- Humiliating you in any way
- Blaming you for the abuse
- Accusing you of cheating and being often jealous of your outside relationships
- Serially cheating on you and then blaming you for his or her behavior
- Cheating on you intentionally to hurt you and then threatening to cheat again
- Cheating to prove that they are more desired, worthy, etc. than you are
- Attempting to control your appearance: what you wear, how much/little makeup you wear
- Telling you that you will never find anyone better, or that you are lucky to be with a person like them
- Tells you who you can or can’t be friends with on Facebook and other sites
- Sends you negative, insulting or even threatening emails, Facebook messages, tweets, DMs or other messages online
- Uses sites like Facebook, Twitter, foursquare and others to keep constant tabs on you
- Puts you down in their status updates
- Sends you unwanted, explicit pictures and demands you send some in return
- Pressures you to send explicit videos
- Steals or insists on being given your passwords
- Constantly texts you and makes you feel like you can’t be separated from your phone for fear that you will be punished
- Looks through your phone frequently, checks up on your pictures, texts and outgoing calls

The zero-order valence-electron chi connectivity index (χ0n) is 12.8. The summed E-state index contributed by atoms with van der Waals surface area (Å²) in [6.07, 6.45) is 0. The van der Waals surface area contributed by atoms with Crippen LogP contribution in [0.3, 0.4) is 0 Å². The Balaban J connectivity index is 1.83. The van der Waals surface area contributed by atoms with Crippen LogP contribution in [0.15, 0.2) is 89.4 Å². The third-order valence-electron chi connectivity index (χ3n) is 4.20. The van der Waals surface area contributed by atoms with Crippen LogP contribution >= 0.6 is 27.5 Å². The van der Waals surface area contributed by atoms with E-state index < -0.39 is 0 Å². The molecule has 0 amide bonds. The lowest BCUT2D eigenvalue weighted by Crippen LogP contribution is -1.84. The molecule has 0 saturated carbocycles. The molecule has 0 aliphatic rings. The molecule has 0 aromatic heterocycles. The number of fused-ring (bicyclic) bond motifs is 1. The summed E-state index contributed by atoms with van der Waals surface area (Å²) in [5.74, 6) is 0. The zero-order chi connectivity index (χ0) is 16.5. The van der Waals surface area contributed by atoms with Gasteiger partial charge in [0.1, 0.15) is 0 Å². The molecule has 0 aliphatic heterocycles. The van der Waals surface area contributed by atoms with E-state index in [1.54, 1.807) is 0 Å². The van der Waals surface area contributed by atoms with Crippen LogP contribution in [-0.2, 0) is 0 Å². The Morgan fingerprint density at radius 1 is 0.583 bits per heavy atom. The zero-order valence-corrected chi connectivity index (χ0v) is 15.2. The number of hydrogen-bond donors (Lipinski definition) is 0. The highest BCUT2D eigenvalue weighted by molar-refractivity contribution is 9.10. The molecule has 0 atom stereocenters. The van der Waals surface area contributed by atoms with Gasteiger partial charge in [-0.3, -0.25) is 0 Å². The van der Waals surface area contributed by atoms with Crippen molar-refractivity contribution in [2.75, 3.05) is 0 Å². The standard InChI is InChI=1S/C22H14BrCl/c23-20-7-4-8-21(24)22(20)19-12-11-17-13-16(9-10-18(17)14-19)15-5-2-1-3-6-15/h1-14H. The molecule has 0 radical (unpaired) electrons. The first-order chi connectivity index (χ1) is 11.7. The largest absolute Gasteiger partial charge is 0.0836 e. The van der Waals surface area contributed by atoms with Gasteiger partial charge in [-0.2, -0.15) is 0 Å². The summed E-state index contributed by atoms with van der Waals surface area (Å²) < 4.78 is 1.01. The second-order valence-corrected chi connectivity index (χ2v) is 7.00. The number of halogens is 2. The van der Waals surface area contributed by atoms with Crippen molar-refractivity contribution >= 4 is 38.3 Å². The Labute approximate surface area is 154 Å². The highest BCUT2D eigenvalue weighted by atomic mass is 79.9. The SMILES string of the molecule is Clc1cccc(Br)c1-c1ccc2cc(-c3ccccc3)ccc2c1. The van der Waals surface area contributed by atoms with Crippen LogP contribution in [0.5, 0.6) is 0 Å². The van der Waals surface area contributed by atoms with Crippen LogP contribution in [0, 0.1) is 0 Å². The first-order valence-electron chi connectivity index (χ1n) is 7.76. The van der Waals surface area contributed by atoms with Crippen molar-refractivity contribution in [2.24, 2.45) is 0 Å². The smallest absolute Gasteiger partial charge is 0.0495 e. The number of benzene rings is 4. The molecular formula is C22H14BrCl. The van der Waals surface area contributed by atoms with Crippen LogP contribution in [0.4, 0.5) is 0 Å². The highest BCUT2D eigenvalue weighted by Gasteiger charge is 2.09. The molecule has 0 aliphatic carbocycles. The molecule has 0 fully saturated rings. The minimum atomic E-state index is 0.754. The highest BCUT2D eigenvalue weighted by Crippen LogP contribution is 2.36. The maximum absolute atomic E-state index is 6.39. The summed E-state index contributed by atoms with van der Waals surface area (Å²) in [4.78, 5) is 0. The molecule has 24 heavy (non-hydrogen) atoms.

- Tags you unkindly in pictures on Instagram, Tumblr, etc.
- Uses any kind of technology (such spyware or GPS in a car or on a phone) to monitor you
- Giving an allowance and closely watching how you spend it or demanding receipts for purchases
- Placing your paycheck in their bank account and denying you access to it
- Preventing you from viewing or having access to bank accounts
- Forbidding you to work or limiting the hours that you can work
- Maxing out credit cards in your name without permission or not paying the bills on credit cards, which could ruin your credit score
- Stealing money from you or your family and friends
- Using funds from children’s savings accounts without your permission
- Living in your home but refusing to work or contribute to the household
- Making you give them your tax returns or confiscating joint tax returns
- Refusing to give you money to pay for necessities/shared expenses like food, clothing, transportation, or medical care and medicine